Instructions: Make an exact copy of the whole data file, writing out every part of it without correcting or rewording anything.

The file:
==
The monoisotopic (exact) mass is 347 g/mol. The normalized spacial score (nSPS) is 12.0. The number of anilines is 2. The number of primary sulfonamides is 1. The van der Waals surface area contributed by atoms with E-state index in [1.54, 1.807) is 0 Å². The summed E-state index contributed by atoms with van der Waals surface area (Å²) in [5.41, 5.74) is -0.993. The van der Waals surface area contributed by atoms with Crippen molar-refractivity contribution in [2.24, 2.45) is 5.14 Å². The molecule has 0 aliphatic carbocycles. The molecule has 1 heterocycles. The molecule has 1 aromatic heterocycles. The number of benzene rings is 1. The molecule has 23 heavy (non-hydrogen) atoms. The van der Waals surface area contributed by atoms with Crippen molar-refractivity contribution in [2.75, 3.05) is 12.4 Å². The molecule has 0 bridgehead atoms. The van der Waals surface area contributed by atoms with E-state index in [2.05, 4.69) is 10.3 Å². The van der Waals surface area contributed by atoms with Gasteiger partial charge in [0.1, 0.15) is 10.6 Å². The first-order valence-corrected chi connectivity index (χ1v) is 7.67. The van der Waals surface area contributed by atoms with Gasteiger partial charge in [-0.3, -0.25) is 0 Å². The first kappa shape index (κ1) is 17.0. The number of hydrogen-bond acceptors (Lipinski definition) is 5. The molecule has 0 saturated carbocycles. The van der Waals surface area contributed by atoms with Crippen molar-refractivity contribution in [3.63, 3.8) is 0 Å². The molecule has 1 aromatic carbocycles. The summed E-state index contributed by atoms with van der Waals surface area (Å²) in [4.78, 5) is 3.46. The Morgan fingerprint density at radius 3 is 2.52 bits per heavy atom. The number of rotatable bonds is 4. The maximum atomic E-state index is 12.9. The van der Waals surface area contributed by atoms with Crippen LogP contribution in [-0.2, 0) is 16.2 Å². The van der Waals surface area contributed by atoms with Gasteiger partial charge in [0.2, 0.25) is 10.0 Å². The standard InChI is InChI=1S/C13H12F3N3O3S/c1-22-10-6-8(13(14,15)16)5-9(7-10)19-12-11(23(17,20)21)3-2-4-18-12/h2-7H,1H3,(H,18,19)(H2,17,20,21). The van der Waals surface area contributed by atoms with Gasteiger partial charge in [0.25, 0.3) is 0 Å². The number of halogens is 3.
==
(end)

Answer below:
The monoisotopic (exact) mass is 347 g/mol. The normalized spacial score (nSPS) is 12.0. The number of anilines is 2. The number of primary sulfonamides is 1. The van der Waals surface area contributed by atoms with E-state index in [1.54, 1.807) is 0 Å². The summed E-state index contributed by atoms with van der Waals surface area (Å²) in [5.41, 5.74) is -0.993. The van der Waals surface area contributed by atoms with Crippen molar-refractivity contribution in [2.24, 2.45) is 5.14 Å². The molecule has 0 aliphatic carbocycles. The molecule has 1 heterocycles. The molecule has 1 aromatic heterocycles. The number of benzene rings is 1. The molecule has 23 heavy (non-hydrogen) atoms. The van der Waals surface area contributed by atoms with Crippen molar-refractivity contribution in [2.75, 3.05) is 12.4 Å². The molecule has 0 bridgehead atoms. The van der Waals surface area contributed by atoms with E-state index in [2.05, 4.69) is 10.3 Å². The van der Waals surface area contributed by atoms with Gasteiger partial charge in [0.1, 0.15) is 10.6 Å². The first-order valence-corrected chi connectivity index (χ1v) is 7.67. The van der Waals surface area contributed by atoms with Gasteiger partial charge in [-0.3, -0.25) is 0 Å². The first kappa shape index (κ1) is 17.0. The number of hydrogen-bond acceptors (Lipinski definition) is 5. The molecule has 0 saturated carbocycles. The van der Waals surface area contributed by atoms with Crippen molar-refractivity contribution in [3.63, 3.8) is 0 Å². The molecule has 1 aromatic carbocycles. The summed E-state index contributed by atoms with van der Waals surface area (Å²) in [4.78, 5) is 3.46. The Morgan fingerprint density at radius 3 is 2.52 bits per heavy atom. The number of rotatable bonds is 4. The maximum atomic E-state index is 12.9. The van der Waals surface area contributed by atoms with Crippen LogP contribution in [-0.2, 0) is 16.2 Å². The van der Waals surface area contributed by atoms with Gasteiger partial charge in [0.2, 0.25) is 10.0 Å². The standard InChI is InChI=1S/C13H12F3N3O3S/c1-22-10-6-8(13(14,15)16)5-9(7-10)19-12-11(23(17,20)21)3-2-4-18-12/h2-7H,1H3,(H,18,19)(H2,17,20,21). The van der Waals surface area contributed by atoms with Gasteiger partial charge in [0.25, 0.3) is 0 Å². The number of halogens is 3.